by Christopher Miskimon
Carl von Mannerheim has often been called Finland’s Founding Father, and for good reason. For much Finland’s history, it was not really a nation at all—just a province of a larger country. Von Mannerheim not only secured his nation’s independence, but maintained it throughout several tumultuous decades of war and peace.
Carl von Mannerheim was born in 1867 in what was then part of Russia. A member of the aristocracy, he was commissioned a lieutenant in the Russian cavalry in 1889. In 1904-5 he fought in the Russo-Japanese War at the rank of Major. By World War I, he was a lieutenant-general, commanding his own corps. When Russia collapsed into revolution in October 1917, von Mannerheim rushed back to Finland and joined its independence movement. In January 1918, he took command of the anti-communist White troops in Western Finland and led them against the Communist Red Guards. At one point he captured a garrison, putting its weapons and equipment to use for the Finns.
The New Independent Republic of Finland
Soon after Germany intervened against the Soviets, the war ended and Finland’s independence was nearly guaranteed. On December 12, 1918, von Mannerheim was declared a regent of Finland, and continued to lead his troops against the remaining communists. Eventually a ceasefire took effect and on June 17, 1919 the Independent Republic of Finland was declared. With his mission accomplished, von Mannerheim went into retirement.
Twelve years later, the general was recalled to duty. He was made Chairman of the Defense Council and given the mission to prepare defenses against the resurgent Soviet Union. Von Mannerheim would spend the next eight years preparing a series of interconnected fortifications through the Karelian Isthmus, a stretch of disputed territory the Soviets would likely try to retake. This defensive belt would become known as the Mannerheim Line.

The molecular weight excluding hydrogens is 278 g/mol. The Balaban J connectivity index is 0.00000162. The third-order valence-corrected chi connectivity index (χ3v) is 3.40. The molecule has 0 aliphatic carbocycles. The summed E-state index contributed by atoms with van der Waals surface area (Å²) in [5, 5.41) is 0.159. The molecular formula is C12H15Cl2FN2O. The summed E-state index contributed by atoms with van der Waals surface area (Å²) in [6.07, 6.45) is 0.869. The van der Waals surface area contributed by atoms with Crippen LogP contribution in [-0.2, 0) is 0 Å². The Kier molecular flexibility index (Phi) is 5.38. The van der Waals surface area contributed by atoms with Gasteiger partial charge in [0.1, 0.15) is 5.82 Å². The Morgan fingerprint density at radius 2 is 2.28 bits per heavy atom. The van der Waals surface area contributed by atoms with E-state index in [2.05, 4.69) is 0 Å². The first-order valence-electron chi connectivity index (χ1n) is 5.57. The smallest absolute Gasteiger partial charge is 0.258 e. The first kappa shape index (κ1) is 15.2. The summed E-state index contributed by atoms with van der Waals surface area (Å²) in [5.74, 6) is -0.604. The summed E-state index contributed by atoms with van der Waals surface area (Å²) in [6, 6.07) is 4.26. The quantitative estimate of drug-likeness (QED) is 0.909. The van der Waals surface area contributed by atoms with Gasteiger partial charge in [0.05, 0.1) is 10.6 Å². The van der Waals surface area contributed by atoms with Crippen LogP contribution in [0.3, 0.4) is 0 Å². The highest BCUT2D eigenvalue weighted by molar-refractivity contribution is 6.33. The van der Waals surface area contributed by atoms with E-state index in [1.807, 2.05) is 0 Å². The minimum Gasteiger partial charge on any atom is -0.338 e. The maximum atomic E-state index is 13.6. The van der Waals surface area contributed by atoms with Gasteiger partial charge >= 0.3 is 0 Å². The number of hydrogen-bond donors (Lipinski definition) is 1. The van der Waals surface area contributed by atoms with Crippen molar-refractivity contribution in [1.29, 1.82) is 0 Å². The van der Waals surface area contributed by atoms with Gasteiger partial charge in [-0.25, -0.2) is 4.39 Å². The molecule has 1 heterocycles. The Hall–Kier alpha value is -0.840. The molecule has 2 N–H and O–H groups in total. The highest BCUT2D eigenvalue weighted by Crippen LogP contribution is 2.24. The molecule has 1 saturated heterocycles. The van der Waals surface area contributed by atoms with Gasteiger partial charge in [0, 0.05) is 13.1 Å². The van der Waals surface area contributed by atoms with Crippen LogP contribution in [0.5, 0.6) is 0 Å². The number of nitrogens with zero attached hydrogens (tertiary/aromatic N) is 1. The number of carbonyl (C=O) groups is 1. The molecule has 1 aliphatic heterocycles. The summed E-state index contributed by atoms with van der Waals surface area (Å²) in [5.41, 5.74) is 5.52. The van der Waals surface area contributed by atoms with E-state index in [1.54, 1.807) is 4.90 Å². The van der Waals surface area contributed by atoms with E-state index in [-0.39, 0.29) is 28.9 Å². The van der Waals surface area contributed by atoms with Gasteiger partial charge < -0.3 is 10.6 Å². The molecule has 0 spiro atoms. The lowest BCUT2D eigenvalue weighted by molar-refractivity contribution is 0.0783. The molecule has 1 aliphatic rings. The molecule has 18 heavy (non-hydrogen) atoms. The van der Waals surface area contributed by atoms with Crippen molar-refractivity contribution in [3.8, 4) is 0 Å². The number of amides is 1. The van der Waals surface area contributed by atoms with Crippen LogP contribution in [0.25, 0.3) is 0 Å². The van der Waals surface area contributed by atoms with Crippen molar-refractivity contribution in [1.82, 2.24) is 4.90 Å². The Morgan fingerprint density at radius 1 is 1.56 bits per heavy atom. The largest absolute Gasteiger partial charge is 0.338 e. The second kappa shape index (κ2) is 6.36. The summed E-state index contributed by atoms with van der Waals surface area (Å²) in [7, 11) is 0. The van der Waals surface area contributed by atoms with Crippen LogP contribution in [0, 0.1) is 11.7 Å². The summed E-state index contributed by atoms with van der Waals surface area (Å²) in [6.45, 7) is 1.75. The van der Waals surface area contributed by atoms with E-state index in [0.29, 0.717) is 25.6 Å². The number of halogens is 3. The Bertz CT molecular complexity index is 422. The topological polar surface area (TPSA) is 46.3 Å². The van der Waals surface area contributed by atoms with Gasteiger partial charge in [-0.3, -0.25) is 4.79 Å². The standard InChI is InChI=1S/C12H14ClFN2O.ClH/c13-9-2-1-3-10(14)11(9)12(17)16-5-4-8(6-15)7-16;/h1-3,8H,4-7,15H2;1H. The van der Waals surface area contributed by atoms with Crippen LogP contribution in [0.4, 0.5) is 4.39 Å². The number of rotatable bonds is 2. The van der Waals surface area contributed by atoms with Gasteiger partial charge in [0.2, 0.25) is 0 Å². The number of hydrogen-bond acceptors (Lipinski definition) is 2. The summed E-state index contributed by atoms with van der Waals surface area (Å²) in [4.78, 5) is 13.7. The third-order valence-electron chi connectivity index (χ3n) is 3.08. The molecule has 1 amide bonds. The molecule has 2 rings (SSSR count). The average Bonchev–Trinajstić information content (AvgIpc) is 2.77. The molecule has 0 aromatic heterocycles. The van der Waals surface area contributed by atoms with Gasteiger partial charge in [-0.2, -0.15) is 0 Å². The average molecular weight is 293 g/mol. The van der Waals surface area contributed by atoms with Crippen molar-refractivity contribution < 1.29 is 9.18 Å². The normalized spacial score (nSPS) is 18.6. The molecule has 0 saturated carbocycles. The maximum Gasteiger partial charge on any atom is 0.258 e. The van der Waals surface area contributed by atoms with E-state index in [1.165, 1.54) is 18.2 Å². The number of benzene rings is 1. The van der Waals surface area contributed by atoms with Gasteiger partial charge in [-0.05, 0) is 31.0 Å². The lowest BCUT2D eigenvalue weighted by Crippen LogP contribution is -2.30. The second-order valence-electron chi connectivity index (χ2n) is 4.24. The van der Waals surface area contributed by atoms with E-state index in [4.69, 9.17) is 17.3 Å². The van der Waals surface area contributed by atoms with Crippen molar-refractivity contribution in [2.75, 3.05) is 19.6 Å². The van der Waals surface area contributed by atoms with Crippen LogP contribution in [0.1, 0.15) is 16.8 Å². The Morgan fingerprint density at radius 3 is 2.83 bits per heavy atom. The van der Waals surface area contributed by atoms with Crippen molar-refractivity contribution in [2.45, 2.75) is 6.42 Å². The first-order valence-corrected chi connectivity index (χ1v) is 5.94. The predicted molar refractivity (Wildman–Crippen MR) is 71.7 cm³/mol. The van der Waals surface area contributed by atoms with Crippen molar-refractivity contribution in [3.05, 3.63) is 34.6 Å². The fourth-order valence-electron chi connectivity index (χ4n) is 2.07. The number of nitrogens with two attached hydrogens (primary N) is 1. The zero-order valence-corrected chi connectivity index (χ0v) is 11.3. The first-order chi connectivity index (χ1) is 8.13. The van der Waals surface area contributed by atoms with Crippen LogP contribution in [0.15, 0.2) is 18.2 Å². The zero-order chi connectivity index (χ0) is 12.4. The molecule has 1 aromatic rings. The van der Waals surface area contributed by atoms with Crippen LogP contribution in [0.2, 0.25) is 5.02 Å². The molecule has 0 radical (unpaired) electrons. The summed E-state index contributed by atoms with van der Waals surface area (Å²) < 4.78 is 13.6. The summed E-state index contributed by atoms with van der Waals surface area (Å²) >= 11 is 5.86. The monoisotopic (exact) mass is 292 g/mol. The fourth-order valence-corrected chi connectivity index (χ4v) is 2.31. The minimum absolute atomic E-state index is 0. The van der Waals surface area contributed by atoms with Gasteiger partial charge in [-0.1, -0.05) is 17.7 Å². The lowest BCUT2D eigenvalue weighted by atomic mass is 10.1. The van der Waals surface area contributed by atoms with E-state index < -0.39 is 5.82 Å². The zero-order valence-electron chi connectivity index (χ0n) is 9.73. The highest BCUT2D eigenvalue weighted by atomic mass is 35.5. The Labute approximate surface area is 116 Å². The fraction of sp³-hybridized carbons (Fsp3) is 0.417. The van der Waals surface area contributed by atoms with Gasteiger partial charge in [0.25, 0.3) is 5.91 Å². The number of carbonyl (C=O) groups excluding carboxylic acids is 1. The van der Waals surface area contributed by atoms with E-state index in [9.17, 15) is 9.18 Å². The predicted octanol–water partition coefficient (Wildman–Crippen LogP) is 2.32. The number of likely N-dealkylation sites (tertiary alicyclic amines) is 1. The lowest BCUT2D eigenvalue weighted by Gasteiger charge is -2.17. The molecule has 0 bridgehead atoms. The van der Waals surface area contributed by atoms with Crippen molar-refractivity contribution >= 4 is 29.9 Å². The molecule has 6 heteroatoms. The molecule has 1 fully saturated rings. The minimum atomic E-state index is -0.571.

Outnumbered, but Better-Trained
Construction was almost finished when the Soviets struck on November 30, 1939. Von Mannerheim’s 300,000 soldiers, mostly reservists, faced nearly a million Soviet troops, but his men were ready to fight; he had trained and equipped them with all the vigor he threw into preparing the line which bore his name. Each Finnish soldier had a suit of camouflaged winter clothing and skis to easily maneuver across the snowy landscape. He also pushed his troops’ marksmanship to a very high level.
Despite their vast numbers, the Soviets suffered horribly during their initial assault. Unprepared for the weather and poorly trained, they were quickly outfought. At the Battle of Suomussalmi from December 1939 to January 1940, von Mannerheim used the terrain and weather to his advantage by letting Soviet units advance to become isolated, then shattering them with artillery and well-aimed rifle fire. In this way, Soviet supply lines were quickly cut by well-laid ambushes. When the battle ended, more than 27,000 Soviets were dead, compared to less than 1,000 Finns. Many of the Russian troops froze to death.
The Red Army Strikes Again
Their victory would be short-lived. On February 1, the Red Army struck again with fresh divisions, preceded by heavy artillery barrages. Soon, they were able to penetrate the Mannerheim line and overwhelm Finnish defenses, forcing a Finnish surrender on March 12, 1940. The Soviets allowed the Finns a degree of autonomy in the hopes of preventing a guerilla war and peace of a sort returned to the country.
That peace would also prove brief. Nazi Germany invaded the Soviet Union on June 22, 1941, and Finland threw its lot in with the Nazis. Promoted to Field Marshal, von Mannerheim was placed back in command of the army, and soon forced Soviets out of Finnish Territory. The was settled into an uneasy stalemate until 1944, when the Soviets had enough strength to attack Finland yet again.
The Future of Finland in the Post-War Era
Bolstered by its German allies, the Finnish army fought well, but over time the vast Soviet numbers became too much; Finland was once again forced to submit, and signed a new peace treaty in September 1944. As a condition of the treaty, Finnish troops had to turn on their former partners, and drive them out of their homeland, which they accomplished, albeit half-heartedly.
Afterward, Carl von Mannerheim assumed the presidency of Finland. He used all his political acumen to successfully maintain Finnish independence in the immediate post-war era. Poor health forced his retirement in 1946, and on January 27, 1951, Finland’s Founding Father sied at age 83 in Lausanne, Switzerland.